Children who do little exercise risk developing the chronic fatigue syndrome ME in later life, say UK researchers.
Exercising may protect against ME
ME (myalgic encephalomyelitis) is a recognised illness but its cause is not known.
A study by a team at London's Royal Free and University College Medical School found sedentary children were at greatest risk of ME.
The findings, based on a study of more than 16,500 people, are published on the internet at bmj.com.
They researchers followed babies born in April 1970 up to the age of 30.
Overall, 93 reported ever having ME and 48 of the 30-year-olds said they had ME currently.
When the researchers looked at how much exercise the study participants had done as children, they found a striking trend with the chronic fatigue illness.
Those who had been highly active as a child were unlikely to develop ME in later life, while those who went on to develop ME were likely to have done little exercise when they were young.
Lead investigator Russell Viner said: "Contrary to previous suggestions that high levels of exercise increase risk, we found that the most sedentary children were at greatest risk."
Being female and from a higher social class also seemed to increase the chance of the illness.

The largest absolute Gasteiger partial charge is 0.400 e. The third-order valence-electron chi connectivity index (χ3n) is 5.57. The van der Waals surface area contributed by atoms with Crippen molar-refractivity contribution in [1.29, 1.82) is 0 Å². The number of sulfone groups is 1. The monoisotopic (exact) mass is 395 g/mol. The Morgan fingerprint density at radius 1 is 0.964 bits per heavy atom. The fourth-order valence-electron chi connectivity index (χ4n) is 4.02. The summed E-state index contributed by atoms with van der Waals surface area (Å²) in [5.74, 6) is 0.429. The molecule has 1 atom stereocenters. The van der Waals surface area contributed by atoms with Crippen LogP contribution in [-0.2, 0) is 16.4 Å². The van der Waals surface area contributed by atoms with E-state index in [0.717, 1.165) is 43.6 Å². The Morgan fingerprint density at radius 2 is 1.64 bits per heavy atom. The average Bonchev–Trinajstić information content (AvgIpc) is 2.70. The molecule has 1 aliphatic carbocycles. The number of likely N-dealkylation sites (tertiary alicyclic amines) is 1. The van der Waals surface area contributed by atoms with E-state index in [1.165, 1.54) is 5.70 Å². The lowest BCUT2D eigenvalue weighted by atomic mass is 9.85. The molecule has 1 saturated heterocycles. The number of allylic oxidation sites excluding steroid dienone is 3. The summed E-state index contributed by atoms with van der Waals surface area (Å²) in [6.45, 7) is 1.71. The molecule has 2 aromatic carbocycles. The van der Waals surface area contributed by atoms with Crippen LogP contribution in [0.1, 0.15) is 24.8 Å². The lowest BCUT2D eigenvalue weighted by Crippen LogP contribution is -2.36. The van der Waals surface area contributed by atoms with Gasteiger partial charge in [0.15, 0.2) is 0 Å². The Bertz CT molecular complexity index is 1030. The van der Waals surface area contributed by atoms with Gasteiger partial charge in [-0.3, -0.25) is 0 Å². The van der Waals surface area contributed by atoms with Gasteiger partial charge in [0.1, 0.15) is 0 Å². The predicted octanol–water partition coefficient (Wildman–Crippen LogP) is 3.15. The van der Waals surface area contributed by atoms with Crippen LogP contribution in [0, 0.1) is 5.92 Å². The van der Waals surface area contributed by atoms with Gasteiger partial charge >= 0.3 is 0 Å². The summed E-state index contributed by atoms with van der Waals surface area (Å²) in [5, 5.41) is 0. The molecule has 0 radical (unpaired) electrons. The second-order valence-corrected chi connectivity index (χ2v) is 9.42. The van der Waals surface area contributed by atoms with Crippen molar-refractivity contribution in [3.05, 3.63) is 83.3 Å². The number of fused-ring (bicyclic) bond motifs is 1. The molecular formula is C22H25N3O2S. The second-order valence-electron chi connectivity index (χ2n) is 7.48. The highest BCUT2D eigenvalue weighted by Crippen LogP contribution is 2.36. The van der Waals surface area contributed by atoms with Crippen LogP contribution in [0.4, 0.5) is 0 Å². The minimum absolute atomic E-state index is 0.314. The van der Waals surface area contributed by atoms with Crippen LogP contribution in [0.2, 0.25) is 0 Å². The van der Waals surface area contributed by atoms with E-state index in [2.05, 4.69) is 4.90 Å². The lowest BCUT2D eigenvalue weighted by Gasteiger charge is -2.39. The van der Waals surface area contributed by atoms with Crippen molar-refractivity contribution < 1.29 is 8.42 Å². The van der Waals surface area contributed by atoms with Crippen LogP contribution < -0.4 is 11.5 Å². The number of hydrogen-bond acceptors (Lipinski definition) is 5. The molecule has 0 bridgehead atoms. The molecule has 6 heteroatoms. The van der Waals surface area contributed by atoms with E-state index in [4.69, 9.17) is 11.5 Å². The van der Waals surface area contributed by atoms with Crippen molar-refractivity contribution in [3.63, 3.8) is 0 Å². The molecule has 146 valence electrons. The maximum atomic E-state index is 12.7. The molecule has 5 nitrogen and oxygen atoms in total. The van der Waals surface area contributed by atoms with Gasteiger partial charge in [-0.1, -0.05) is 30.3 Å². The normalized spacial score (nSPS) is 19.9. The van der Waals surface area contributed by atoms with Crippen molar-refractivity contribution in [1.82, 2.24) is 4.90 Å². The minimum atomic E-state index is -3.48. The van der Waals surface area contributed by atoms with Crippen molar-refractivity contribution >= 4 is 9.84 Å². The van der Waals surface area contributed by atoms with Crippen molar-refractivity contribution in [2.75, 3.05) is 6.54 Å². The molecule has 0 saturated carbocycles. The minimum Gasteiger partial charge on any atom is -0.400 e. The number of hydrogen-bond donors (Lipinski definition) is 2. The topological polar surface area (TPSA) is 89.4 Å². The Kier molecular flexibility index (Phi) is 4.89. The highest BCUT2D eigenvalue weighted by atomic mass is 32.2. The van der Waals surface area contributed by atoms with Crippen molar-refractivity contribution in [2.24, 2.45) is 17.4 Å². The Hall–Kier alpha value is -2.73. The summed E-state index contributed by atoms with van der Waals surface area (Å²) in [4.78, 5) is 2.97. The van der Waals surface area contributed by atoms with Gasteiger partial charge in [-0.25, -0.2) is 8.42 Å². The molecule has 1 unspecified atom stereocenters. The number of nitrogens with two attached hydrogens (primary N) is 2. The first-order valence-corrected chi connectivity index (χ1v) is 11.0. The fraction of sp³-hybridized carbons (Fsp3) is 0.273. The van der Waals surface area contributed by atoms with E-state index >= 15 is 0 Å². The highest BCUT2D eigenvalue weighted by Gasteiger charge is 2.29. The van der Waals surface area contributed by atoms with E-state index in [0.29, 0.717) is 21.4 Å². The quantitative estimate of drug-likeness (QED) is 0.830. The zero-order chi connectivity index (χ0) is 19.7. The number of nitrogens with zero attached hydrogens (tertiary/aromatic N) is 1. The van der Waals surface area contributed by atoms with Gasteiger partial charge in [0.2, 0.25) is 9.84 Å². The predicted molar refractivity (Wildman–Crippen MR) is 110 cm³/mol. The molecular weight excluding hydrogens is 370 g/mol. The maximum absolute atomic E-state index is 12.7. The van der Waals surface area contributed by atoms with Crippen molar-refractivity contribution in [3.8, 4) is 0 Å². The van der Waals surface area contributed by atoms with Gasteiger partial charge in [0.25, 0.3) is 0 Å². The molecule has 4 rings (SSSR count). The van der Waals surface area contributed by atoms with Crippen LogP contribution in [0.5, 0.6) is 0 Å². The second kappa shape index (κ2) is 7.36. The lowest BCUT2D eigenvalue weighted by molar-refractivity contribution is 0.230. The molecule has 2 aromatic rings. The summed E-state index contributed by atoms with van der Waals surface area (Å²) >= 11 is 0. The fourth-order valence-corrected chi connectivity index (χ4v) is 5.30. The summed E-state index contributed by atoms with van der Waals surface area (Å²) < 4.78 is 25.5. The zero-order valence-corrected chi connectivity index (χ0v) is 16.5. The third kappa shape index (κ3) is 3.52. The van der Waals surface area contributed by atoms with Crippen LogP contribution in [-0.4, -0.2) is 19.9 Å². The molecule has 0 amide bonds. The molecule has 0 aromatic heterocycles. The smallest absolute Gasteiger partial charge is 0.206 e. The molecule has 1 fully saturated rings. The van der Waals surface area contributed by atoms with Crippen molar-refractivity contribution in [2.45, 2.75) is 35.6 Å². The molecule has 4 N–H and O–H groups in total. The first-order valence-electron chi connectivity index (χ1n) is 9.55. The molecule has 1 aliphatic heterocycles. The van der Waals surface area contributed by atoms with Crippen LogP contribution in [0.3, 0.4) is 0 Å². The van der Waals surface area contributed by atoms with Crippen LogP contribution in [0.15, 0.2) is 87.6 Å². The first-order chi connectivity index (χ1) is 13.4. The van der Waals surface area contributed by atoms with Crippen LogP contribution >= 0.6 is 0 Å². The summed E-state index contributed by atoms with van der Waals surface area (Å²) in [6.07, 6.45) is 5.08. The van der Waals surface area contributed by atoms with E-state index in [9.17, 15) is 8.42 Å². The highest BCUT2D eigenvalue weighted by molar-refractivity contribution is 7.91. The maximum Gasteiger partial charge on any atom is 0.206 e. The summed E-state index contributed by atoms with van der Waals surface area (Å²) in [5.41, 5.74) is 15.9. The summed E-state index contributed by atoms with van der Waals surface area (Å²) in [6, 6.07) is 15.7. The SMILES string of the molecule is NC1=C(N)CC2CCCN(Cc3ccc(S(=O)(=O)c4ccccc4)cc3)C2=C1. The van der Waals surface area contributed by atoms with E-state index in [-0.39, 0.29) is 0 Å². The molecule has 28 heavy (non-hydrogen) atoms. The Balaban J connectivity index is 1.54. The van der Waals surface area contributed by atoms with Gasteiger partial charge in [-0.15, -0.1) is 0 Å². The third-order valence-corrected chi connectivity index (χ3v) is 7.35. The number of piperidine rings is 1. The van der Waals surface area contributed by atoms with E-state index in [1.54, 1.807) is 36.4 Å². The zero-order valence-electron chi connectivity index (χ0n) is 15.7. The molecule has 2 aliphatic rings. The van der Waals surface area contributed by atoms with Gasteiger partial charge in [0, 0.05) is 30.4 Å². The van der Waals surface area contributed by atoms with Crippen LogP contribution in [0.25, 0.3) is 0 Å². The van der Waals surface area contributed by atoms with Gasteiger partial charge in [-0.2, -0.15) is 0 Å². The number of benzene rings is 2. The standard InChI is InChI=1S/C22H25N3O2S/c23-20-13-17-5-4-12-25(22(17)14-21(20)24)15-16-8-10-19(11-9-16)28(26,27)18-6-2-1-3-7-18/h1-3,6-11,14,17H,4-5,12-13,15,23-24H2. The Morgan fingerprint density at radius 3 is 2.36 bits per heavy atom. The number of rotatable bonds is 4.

But there was no association with academic ability, obesity, allergies or birth order.
Similarly, psychological problems in the patient as a child or in their mother, played no role.
This contradicts previous claims that ME may be linked to psychological problems.
Chris Clark from the charity Action for ME, said: "Unfit people of all ages are more likely to become ill with a range of diseases than fit people, and [we] would support general advice to the public that normal sensible exercise is to be encouraged."
He said the study raised very interesting questions about the role of previous medical conditions and the subsequent development of ME.
"This seems potentially important, particularly given the absence of any link with a history of psychological illness," he said.
Dr Nigel Speight, consultant paediatrician at the University Hospital of North Durham, said: "Without knowing more about the individual cases, it's hard to say whether a sedentary childhood is a genuine risk factor or a chance association."
He said it might be that the adults with ME had had mild ME throughout their childhood, which, in turn, might have explained why they were less active.
"It's interesting to note that some of their other findings are against factors which are used to support the psychological view of ME," he said.
ME affects 240,000 people across the UK, of whom an estimated 25,000 are young people and children.
Symptoms include a combination of extreme exhaustion, muscular and joint pain, sensitivity to noise, alcohol, light and changes in temperature, headaches, disturbed sleep patterns, concentration problems, nausea and dizziness, and digestive disturbances.